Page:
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Fathers, mothers and recurrent care proceedings

Research output: Contribution to conference - Without ISBN/ISSN Conference paper

Published
Publication date4/04/2019
Original languageEnglish
EventSocio-Legal Studies Association (SLSA) Annual Conference 2019 - University of Leeds, Leeds, United Kingdom
Duration: 3/04/20195/04/2019
https://slsa2019.com/

Conference

ConferenceSocio-Legal Studies Association (SLSA) Annual Conference 2019
Abbreviated titleSLSA2019
CountryUnited Kingdom
CityLeeds
Period3/04/195/04/19
Internet address

Abstract

Despite progress in understanding mothers' (re)appearances in the family justice system, knowledge of fathers in the family courts in England remains very limited. Based on a quantitative analysis of 2007/08 to 2017/18 data provided by the Child and Family Court Advisory and Support Services in England (Cafcass), we present population-level patterns on fathers' risk of recurrent appearances in Section 31 care proceedings compared to those of mothers.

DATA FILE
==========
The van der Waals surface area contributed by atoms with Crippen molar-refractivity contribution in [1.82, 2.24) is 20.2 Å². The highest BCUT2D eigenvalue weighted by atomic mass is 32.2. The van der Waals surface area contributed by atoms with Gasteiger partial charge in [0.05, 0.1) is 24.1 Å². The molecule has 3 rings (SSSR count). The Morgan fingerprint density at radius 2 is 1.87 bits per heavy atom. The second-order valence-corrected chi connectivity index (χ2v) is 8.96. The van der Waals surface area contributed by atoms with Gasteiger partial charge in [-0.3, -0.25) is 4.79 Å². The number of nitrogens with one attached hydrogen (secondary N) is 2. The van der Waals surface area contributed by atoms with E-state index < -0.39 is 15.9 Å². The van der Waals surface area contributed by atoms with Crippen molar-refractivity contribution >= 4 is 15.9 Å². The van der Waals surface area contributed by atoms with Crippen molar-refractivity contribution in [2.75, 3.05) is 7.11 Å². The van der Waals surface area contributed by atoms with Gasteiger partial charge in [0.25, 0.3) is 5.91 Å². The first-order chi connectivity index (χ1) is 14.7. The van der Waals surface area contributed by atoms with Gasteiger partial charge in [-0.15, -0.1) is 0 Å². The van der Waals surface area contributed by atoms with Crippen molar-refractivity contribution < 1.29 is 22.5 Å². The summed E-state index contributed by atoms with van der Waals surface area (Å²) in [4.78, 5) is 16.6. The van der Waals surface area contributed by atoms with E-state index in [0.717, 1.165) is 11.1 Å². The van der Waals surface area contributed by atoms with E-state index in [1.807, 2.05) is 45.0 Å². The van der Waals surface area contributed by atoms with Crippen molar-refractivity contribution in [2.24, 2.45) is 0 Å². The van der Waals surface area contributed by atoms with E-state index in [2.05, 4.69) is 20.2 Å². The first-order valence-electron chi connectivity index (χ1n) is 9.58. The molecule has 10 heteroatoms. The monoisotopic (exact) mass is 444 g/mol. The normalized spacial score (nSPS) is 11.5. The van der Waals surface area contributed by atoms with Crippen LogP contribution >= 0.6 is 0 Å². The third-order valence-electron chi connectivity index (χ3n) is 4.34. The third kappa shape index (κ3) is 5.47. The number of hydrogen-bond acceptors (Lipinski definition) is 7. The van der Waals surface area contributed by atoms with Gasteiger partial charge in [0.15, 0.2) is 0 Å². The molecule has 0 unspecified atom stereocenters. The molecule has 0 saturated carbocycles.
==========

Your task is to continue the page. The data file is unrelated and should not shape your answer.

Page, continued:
Our focus on fathers reveals the prevalence of recurrent couples, with our analysis demonstrating the 'tethered lives' of fathers, mothers and children, as interlinked family members in the family justice system. We show that the relational attributes of parents' initial court appearance have an impact on whether, when, and with whom they return to the court (over and above individual characteristics) and that this impact differs for fathers and for mothers.

We found that the rate of return for fathers was approximately half that of mothers; 12.9% after 5 years, compared to 22.0% for mothers. However, the majority of fathers that returned to court were doing so with the same partner (79.2%), while for mothers it was a more equally split between same partner (40.1%) and new/unknown partner (59.9%). Additionally we found that the risk of returning was negatively associated with a parent's age at the initial care proceedings (more so for women) and the age of the their youngest child (more so for men). Positive associations with returning were found if a parent had entered initial proceedings with an unidentified partner, or if they were living separately.

Overall, the results underscore the value of a relational approach in social work research and practice, to build a fuller picture of recurrence. Our findings provide support towards gender sensitive and father-inclusive services that address the 'recycling' of families in the English Family Court.